At the start of 2020, we wouldn’t have imagined the accessory-of-the-year would end up being a medical face mask. Long-worn in countries including Japan and China as a sign of respect to fellow commuters and citizens to protect them from illness, face masks have become widespread in a matter of months as the coronavirus pandemic has waged on and politicians made them mandatory in shops, public transport and elsewhere in countries across the globe.
While discussions of PPE shortages have dominated much of the Covid-19 news coverage in the UK, the government has not made the wearing of medical-grade masks mandatory, so they can be reserved for those on the frontline. Instead people have been getting creative with high-street alternatives or even a DIY job. A state-sanctioned guide on how to make a face covering out of old T-shirts was even issued in May.
Without strict parameters on what these face coverings need to look like (they just need to cover your nose and mouth) we should have guessed that – just as with the rest of our wardrobes – people would start to put their own sartorial spin on things. In the world of celebrity, the votes are in and a clear favourite has been elected: bandanas.
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Fashion scripture defines the bandana as a small pocket square, usually measuring 20×20 inches. The word bandana itself comes from sanskrit meaning “to tie”, while the traditional paisley design comes from Indian textiles. The first bandana was designed by printmaker John Hewson in 1789 and has since worn by everyone from farmers to feminist revolutionaries. The piece of cloth itself harks back to Western wear: think cowboys and field labourers.
The reason why it’s called “Paisley”, though, is because of the popularity of shawls bearing the design, which dress historian Dr Janet Aspley explains are “reproductions of Kashmiri shawls – produced in the town of Paisley in Scotland during the nineteenth century.”
Bandanas boomed in the 1990s, with everyone from Vogue cover stars and Tupac to John F. Kennedy Jr’s girlfriend Carolyn Bessette- Kennedy tying them around their heads and necks.
Today they are not only a style statement but have adopted a practical purpose in helping inhibit the spread of Covid-19. And celebrities are flocking to wear them.
Take Kristen Stewart, who was recently seen sporting a white paisley bandana while stocking up on beer and margarita mix in Los Angeles. The bandana itself – a monochrome design – matched her equally simple outfit (jeans, white T-shirt, and a baseball cap). Chris Pine offered a nationalistic flex on a coffee run in a red, white and blue one. The actor paired his face covering with a black long-sleeved T-shirt, khaki trousers, and, of course, a baseball cap.
Elsewhere, we’ve seen the likes of Jane Fonda, Margot Robbie, Julianne Hough, and Marisa Tomei all tapping into the bandana trend, too.
But the bandana made its most high profile appearance earlier this week when it was seen wrapped around the faces of Amber Heard and Johnny Depp ahead of the Pirates of a Caribbean star’s libel trial against The Sun. Despite them appearing on opposing sides of the courtroom, both had deemed the bandana the perfect litigious look as they arrived at the Royal Courts of Justice in London. Heard opted for a silk, polka dot scarlet bandana on day one of the trial, while Depp chose a black paisley edition.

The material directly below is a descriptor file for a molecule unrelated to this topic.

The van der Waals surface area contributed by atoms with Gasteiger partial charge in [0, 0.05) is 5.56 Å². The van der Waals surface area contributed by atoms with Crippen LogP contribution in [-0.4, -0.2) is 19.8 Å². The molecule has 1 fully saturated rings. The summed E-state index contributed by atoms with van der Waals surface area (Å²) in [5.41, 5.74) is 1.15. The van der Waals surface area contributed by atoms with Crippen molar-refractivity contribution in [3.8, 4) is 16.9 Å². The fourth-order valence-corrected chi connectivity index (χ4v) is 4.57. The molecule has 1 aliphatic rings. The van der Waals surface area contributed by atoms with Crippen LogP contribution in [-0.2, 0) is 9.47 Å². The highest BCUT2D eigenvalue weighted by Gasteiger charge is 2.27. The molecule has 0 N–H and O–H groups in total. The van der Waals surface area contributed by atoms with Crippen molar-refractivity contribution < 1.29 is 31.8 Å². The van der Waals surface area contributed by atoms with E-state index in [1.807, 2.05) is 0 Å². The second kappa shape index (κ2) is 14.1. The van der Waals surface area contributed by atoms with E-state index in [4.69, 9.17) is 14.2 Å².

So what is it about this particular garment that has celebrities fawning over it as opposed to the numerous coronavirus masks that are being designed and on sale everywhere you look? Has the pandemic turned our lives upside down to the extent where we’re all going to start wearing bandanas over our faces as if it’s a legitimate fashion trend?
Fashion historians are not surprised by the bandana’s resurgence. “It makes sense,” says Dr Nicola Ashmore, principle design lecturer at the University of Brighton. “A square of cloth once used to protect from the harsh dusty environment of the plains is now being used as a token of defence to protect against an invisible and very real threat: Covid-19.”
Bandanas also have a history of conveying political messages, adds Dr Aspley. And goodness knows this pandemic has been anything but apolitical. “Famously, George Washington’s wife Martha commissioned the printer John Hewson to print a bandana with Washington’s image in 1775 – a real source of the garment’s ‘Americanism’,” she says. “Western stars Roy Rogers and Gene Autry also had western themed printed bandanas as part of their merchandise available to fans.
Western-style clothing has been returning to the catwalk for some time, with Raf Simons’ famously bringing the aesthetic back to Calvin Klein when he was creative director there in 2017. Other designers who have recently been inspired by the cowboy look – think chunky knee-high boots and cow print skirts – include Chloe, Balmain and heritage American brand Ralph Lauren.
All things considered, then, it looks like the bandana is making its way back into our sartorial sphere, whether we like it or not. It’s not clear how much protection bandanas offer with regards to catching or spreading Covid-19. Surgical grade N95 respirators offer the highest level of protection against the virus, followed by surgical grade masks, but those should be reserved for doctors and nurses working on the frontline.
According to the Centers for Disease Control, a tight-fitting paper or cloth mask is good, too, and so is a bandana, but only if you’ve used the material as a base to make your own tight-fitting mask. Simply loosely tying one around your face is not going to do a huge amount to protect you or others, it seems.
Sure, face masks may not be the sexiest of accessories, but they are certainly the safest. And even the most fashion-forward celebrities should know that’s the most important thing to prioritise right now.